Sunday, May 27, 2018

Shibori Museum in Arimatsu

I originally planned to visit this museum and take the shibori class over a year ago, but that was when I broke my arm, so I had to cancel.  You have to make a reservation ahead of time, but you can do it online and in English here.  The first floor of the museum is a showroom, the second floor is the museum and classroom areas.  The sales clerk spoke English, but the Shibori teachers, well, not so much. I chose to make a "table center".  The class involves stitching and tying. The teachers thread the big sharp needles and have them all ready to go. They do the dyeing after the class and mail it to you later.

After the class, I took my time looking around the museum.

If you are in the Nagoya area, I highly recommend the musuem and the class! 

I have already received my table top piece in the mail.  It looked like this when I pulled it out of the envelope.  

After taking out the stitches, it looked like this.  

I followed the instructions and rinsed in cool water and let it dry, but did not iron.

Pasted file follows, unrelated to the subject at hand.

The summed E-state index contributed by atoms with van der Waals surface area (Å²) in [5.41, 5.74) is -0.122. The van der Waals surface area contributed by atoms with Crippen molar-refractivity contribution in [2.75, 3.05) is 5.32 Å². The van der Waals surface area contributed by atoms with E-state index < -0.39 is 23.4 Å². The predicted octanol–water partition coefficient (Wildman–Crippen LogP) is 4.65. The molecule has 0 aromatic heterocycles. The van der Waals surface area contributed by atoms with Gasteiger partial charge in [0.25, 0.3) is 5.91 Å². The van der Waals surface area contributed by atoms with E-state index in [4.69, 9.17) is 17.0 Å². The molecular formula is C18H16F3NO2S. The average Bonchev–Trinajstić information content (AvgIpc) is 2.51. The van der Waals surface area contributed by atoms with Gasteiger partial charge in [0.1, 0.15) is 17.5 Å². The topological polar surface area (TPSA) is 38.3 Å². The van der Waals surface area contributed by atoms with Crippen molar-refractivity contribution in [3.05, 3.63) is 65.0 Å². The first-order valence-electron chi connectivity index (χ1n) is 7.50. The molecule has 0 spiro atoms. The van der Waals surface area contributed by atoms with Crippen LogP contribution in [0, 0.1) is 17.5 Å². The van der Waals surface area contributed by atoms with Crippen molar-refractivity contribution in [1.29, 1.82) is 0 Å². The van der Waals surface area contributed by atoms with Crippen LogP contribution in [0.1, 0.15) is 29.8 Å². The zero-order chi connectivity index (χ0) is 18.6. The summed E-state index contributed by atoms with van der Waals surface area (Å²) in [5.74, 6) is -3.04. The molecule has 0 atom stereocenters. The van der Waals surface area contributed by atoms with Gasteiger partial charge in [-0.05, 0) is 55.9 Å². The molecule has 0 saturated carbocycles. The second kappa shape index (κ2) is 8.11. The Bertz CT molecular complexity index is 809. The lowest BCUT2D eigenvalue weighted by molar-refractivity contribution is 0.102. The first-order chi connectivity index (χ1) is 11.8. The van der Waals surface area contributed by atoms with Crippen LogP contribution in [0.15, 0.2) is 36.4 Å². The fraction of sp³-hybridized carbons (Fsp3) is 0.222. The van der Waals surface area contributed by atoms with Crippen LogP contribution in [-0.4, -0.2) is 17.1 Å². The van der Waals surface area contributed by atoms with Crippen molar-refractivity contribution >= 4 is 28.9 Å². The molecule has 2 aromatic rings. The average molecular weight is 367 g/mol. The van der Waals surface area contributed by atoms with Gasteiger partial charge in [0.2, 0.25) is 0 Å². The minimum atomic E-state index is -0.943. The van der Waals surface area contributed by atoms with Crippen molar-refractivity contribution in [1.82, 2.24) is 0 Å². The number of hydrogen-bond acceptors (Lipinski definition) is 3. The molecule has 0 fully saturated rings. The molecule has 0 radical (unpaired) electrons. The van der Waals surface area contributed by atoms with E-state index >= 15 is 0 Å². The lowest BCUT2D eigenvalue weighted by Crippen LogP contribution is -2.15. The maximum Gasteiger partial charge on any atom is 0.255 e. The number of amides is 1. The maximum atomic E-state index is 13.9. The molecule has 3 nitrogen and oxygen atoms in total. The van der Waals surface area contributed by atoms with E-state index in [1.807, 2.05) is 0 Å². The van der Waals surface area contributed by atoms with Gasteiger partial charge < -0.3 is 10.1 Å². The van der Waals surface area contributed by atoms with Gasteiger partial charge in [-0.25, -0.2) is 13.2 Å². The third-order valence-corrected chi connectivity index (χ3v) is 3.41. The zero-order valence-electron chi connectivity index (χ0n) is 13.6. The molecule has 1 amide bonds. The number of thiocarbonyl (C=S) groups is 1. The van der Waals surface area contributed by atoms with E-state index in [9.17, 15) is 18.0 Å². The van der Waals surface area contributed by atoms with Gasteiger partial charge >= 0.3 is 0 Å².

I like it!


Vireya said...

Very nice result for your workshop! And some beautiful pieces in the museum.

rosey175 said...

Beautiful result! I'm curious what the other options were besides the lovely table center. Did all table centers have the same design or did you get to choose that as well? This is such a wonderful museum experience!

Lin said...

What a fascinating place to visit - it is amazing the range of designs that can be made this way. I love your table topper, simple and stylish. xx

roughterrain crane said...

Good job! I love indigo blue, too.

Queeniepatch said...

I have always admired the beauty of shibori dyeing and the puckered look of the drawn work.

Carol- Beads and Birds said...

Cool post!! I love your piece. I am always blown away by Japanese needlework. Those little stumpwork pictures are too cool. I love the Japanese knack for the whimsical too.
xx, Carol

Leonore Winterer said...

That's a very cool technique...the museum part was very interesting, I love the miniatures. And just imagine how much work it must be to dye a whole kimono like this, yet alone the lion and leopard!

Julie said...

So beautiful, what a great class.
I've seen this on a TV documentary showing the kimono fabrics and the many years the seamstresses go through to be able to make the wonderful fabrics and their intricate patterns.